Freedom is the ability to be our best self without constraint, to practice self-determination in a responsible and bold manner, and to have equitable access to the reservoir of opportunity. When our choice of head gear was being used to discriminate against and punish us along racial lines, we cut patterns out of floral velvet, lace, and rhinestone mesh and made a fashion statement of it. When our hairstyles were being banned at work we made noise, made our natural hair a cultural phenomenon, and got legislation passed to protect our right to wear our hair as it grows from our head or any other way we choose. But labeling bonnet gate some kind of ministry against Black women by some phantom Black woman hater is bordering on the dramatic. Mainly because it’s us heeding the call. I don’t hate Black women… I am a Black woman with a drawer full of bonnets, naturally curly hair, and an occasional bad hair day. Yet I despise seeing women in bonnets in public.

Now I’m not gonna sweet baby you to death and approach you about the bonnet on your head in Target. I am not gonna do a bonnet call to action. I’m not going to tell you what you cannot do… you certainly can wear a bonnet in public. But I am going to tell you that object was not made for outside wear. That object is a tool of comfort, and if you feel most comfortable in it, more power to you, but chances are you are hiding or protecting what’s underneath it. If you are hiding it, trust that the bonnet is worse. If you are trying to preserve your curls for your date night, trust that ain’t the way. There are a bevy of scarves and headwraps made so that you can do just that, and still present like the free woman you are, who does and wears what she wants, who is ALSO prepared to meet all the best opportunities the world may offer you at any moment. You are best prepared for that with your bonnet on your bedside table. Trust me.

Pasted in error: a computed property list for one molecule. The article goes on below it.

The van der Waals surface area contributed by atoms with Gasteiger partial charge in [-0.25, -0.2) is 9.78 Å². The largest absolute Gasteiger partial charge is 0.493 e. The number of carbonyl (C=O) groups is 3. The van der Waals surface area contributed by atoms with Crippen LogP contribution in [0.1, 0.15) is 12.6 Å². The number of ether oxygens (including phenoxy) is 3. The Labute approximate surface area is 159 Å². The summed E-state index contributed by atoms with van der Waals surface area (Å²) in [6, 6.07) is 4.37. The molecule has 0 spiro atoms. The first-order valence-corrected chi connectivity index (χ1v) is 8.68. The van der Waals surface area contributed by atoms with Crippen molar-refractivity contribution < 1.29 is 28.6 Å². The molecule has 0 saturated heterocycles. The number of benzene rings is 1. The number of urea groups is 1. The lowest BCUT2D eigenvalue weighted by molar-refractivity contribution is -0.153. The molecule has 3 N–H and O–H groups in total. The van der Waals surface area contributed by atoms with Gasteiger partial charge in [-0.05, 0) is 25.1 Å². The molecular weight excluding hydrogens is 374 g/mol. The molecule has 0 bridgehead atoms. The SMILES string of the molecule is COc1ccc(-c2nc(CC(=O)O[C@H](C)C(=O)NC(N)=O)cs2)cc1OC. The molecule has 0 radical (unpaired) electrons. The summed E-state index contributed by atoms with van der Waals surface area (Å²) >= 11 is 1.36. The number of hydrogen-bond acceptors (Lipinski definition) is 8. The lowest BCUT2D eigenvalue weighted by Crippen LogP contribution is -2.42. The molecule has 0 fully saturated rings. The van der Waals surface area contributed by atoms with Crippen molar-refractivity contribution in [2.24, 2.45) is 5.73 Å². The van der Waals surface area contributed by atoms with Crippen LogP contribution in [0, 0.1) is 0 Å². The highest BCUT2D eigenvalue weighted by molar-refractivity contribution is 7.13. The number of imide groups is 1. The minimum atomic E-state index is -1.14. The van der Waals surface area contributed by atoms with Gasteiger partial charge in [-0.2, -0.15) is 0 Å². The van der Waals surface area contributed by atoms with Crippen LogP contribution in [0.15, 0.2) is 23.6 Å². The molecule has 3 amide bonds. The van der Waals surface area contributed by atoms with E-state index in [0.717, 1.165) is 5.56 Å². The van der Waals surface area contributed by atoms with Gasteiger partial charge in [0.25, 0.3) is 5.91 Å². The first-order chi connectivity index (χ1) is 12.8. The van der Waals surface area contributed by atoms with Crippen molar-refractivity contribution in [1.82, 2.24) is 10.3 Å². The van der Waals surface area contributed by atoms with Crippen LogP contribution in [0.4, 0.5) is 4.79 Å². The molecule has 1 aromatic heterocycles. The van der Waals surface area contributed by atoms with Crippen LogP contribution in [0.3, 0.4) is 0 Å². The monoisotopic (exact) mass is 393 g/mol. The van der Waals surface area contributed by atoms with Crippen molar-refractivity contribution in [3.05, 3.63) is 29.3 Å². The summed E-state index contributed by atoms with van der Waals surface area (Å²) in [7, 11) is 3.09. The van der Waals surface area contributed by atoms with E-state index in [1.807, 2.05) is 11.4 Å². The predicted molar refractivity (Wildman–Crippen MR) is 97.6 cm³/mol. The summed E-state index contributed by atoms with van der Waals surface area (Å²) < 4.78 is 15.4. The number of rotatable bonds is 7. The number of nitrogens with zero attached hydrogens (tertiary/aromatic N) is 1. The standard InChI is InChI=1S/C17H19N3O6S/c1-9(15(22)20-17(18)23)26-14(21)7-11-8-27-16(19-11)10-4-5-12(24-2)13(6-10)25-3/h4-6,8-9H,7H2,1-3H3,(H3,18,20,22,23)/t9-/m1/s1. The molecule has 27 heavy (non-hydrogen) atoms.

What I am not interested in though, ever… is the false narratives we didn’t author being the reason why we make choices. What White people or men think… which is often the underlying idea… especially when those thoughts are teamed with racial and sexual stereotypes and biases, should never be our raison d’être. Ever. Fuck racism and sexism twice. That is not our ministry. Everything that centers Black women does not have to be about or regarding negativity surrounding our Blackness and our womanhood. Black women are highly policed in terms of how we present. Black women are also highly criticized for how we look while simultaneously mimicked by the most famous White women in the world. So I get it, but this isn’t that. This is simply another sista reminding you who you are, what our freedom looks like, and how we can seek and express that freedom responsibly and boldly free from racist and sexist gaze. Sometimes we have to remind ourselves, especially our younger selves, that our freedom, my sweet babies, doesn’t look like anyone else’s… it’s intersectional, complicated, and more nuanced. Let’s not confuse us reminding each other who we are for misogynoir. That’s not hot. And you can accept it or reject it, but I’m gonna always put you on…